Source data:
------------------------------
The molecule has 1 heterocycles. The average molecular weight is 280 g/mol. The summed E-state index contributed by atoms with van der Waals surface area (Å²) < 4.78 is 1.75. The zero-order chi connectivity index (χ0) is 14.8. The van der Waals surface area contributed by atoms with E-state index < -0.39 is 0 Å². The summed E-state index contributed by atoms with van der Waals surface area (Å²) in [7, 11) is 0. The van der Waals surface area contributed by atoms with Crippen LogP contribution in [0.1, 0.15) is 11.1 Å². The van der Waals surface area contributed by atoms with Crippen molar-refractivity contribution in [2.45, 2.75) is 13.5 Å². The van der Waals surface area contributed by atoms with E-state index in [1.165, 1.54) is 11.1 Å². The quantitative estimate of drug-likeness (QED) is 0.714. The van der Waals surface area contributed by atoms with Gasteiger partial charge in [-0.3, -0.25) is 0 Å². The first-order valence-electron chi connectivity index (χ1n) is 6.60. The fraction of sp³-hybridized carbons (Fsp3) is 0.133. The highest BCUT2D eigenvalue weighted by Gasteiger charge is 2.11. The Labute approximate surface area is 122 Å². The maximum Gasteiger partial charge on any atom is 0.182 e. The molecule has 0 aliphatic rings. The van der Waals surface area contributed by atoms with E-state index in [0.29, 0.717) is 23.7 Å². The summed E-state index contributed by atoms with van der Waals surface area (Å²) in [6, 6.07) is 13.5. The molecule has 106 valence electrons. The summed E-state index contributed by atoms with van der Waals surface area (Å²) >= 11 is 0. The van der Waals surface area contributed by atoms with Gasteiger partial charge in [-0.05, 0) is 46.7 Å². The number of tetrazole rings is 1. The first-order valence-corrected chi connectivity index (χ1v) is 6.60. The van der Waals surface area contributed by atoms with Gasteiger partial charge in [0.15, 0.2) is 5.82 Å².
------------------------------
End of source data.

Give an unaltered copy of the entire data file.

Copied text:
The molecule has 1 heterocycles. The average molecular weight is 280 g/mol. The summed E-state index contributed by atoms with van der Waals surface area (Å²) < 4.78 is 1.75. The zero-order chi connectivity index (χ0) is 14.8. The van der Waals surface area contributed by atoms with E-state index < -0.39 is 0 Å². The summed E-state index contributed by atoms with van der Waals surface area (Å²) in [7, 11) is 0. The van der Waals surface area contributed by atoms with Crippen LogP contribution in [0.1, 0.15) is 11.1 Å². The van der Waals surface area contributed by atoms with Crippen molar-refractivity contribution in [2.45, 2.75) is 13.5 Å². The van der Waals surface area contributed by atoms with E-state index in [1.165, 1.54) is 11.1 Å². The quantitative estimate of drug-likeness (QED) is 0.714. The van der Waals surface area contributed by atoms with Gasteiger partial charge in [-0.3, -0.25) is 0 Å². The first-order valence-electron chi connectivity index (χ1n) is 6.60. The fraction of sp³-hybridized carbons (Fsp3) is 0.133. The highest BCUT2D eigenvalue weighted by Gasteiger charge is 2.11. The Labute approximate surface area is 122 Å². The maximum Gasteiger partial charge on any atom is 0.182 e. The molecule has 0 aliphatic rings. The van der Waals surface area contributed by atoms with E-state index in [0.29, 0.717) is 23.7 Å². The summed E-state index contributed by atoms with van der Waals surface area (Å²) in [6, 6.07) is 13.5. The molecule has 106 valence electrons. The summed E-state index contributed by atoms with van der Waals surface area (Å²) >= 11 is 0. The van der Waals surface area contributed by atoms with Gasteiger partial charge in [-0.05, 0) is 46.7 Å². The number of tetrazole rings is 1. The first-order valence-corrected chi connectivity index (χ1v) is 6.60. The van der Waals surface area contributed by atoms with Gasteiger partial charge in [0.15, 0.2) is 5.82 Å².